Delhi through my eyes – A slice of history and old Delhi experience

They say if you have grown up in this city, there’s no other place on earth you would ever find quite like it. It is quite an experience for those visiting it for the first time. For me Delhi is somewhere in between. I love exploring the rich history of the place, immerse myself in the culture, tickle my taste buds with delectable food that only Delhi can serve and soak in the experience that is Delhi.

Here are some of the things we did while in Delhi. I do hope you find then equally enthralling.

1) Explore famous historical monuments

These give Delhi its identity as much as they are known for the city they call home.

a) Qutub Minar – A tower from the 12th century and a UNESCO World Heritage Site

Within the Qutub Complex, which houses an array of monuments and buildings at Mehrauli in Delhi is this soaring 238 feet minar (tower) – 47 feet at the base and tapers to nine feet at the apex. The origin and purpose of the tower is mired in controversy.

The exquisite Qutub Minar - highest stone minaret in the world

The exquisite Qutub Minar – highest stone minaret in the world

Built in 1193 by Qutab-ud-din Aibak, who was inspired by the Minaret of Jam in Afghanistan and wished to surpass it. The most commonly agreed theory is that Qutub Minar was erected as a tower to mark his victory over Rai Pithora, the fort of Prithviraj Chauhan in Delhi and thus to mark the advent of Muslim dominance in Delhi (and India). There are some who argue that it was built as a minaret to call Muslims to the mosque for prayer.

Standing in ascending height order

Standing in ascending height order of height 🙂

You cannot be but awed by this magnificent 5 storeyed structure. Made of red sandstone and marble, the intricate architecture and designs on this minar is par excellence. While the mosque area adjacent to it is in ruins , this still stands tall and majestic. The intricate carvings and inscriptions at the base of the first tower and at the balcony of each minaret floor is exquisite. Inside the tower, a circular staircase with 379 steps leads to the top. Access to inside the minar is barred ever since the tragic stampede incident in which 45 lives were lost on 4 December, 1981.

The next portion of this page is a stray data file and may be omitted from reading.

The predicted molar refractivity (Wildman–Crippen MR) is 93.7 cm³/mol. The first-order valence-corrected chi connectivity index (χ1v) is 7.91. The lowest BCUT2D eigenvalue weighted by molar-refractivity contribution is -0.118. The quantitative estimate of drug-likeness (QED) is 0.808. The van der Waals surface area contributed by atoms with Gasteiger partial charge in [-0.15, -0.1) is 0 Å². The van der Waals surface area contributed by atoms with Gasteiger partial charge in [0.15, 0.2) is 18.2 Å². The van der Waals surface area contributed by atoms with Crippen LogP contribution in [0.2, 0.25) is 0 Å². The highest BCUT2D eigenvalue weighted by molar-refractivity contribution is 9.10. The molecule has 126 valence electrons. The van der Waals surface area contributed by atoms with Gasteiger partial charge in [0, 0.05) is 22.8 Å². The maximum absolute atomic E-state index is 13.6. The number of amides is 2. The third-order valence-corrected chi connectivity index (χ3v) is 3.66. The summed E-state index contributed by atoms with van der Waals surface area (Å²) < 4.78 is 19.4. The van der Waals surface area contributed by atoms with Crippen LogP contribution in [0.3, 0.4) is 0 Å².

Check out the intiricate engravings on the minaret balcony of Qutub Minar

Check out the intricate carvings and inscriptions at each minaret balcony of Qutub Minar

Trivia : The last song filmed in Qutab Minar “Dil Ka Bhanwar Kare Pukar” from the film Tere Ghar Ke Saamne, featuring the handsome Dev Anand and the pretty Nutan.

Remember it ?

The last hindi film song filmed in Qutab Minar

The last hindi film song filmed in Qutab Minar

 

b) Quwwat-Ul-Islam (Glory of Islam) Masjid

Within the premises of Qutub Complex, which houses these gems from the 12th century is the first ever mosque built in India. After Qutub-ud-din-Aibek’s occupation of Delhi, he ordered demolition of ’27 Hindu – Jain temples’ in the area to furnish building materials for the construction of Delhi’s first mosque. The ornamented columns from these temples were heavily plastered over and re-used for this construction. After centuries of neglect the plaster has fallen away, revealing the original Hindu carvings.

Posing against the pillars plundered from Hindu temples for Calligraphy on the arches of Quwwat-ul-Islam Mosque

Posing with the pillars plundered from Hindu temples for the construction of Quwwat-ul-Islam Mosque

The mosque is in ruins today, but traces of the architectural beauty can be seen in the arches, pillars etc.

The ruins of the Quwwat-ul-Islam Mosque near Qutub Minar

The ruins of the Quwwat-ul-Islam Mosque near Qutub Minar

Fine calligraphy on the arches of the mosque

Calligraphy on the arch of Quwwat-ul-Islam Mosque

Calligraphy on the arch of Quwwat-ul-Islam Mosque

c) The Iron Pillar

This 23 feet high iron pillar stands in the courtyard of the mosque. It bears inscription that dedicates it to God Vishnu and in memory of Gupta King Chandragupta II (375-415 AD), thus dating back to 4th century BC !

As a child I remember this to be one of Delhi’s most curious antiques. It was a popular practice to stand with one’s back to the pillar and make one’s hands meet behind it, for wish fulfillment. And what a big queue it used to be ! Now a fence is created around the iron pillar for preservation and to avoid wear and visible discoloration of the pillar owing to this practice.

The most curious antique of Delhi - The Iron Pillar souvikmaitra via Compfight cc

The most curious antique of Delhi – The Iron Pillar souvikmaitra via Compfight cc

This pillar is a symbol of progress of metallurgy in ancient India. Made of 98% wrought iron, it has survived 1600 years without rusting !

The complex area is lush green and well maintained. The kids had a great time running around on the grass, while the rest of the family sat down for some conversation.

The Alai Darwaza is the main gateway from southern side of the Quwwat-ul-Islam Mosque. Closeby is the tomb of the Delhi Sultanate ruler, Iltutmish. Qutub Minar in the backdrop

The Alai Darwaza is the main gateway from southern side of the Quwwat-ul-Islam Mosque. Closeby is the tomb of the Delhi Sultanate ruler, Iltutmish. Qutub Minar in the backdrop

 

Smith's Folly - what a story :)

Smith’s Folly in the background – what a story 🙂

Trivia – Smith’s Folly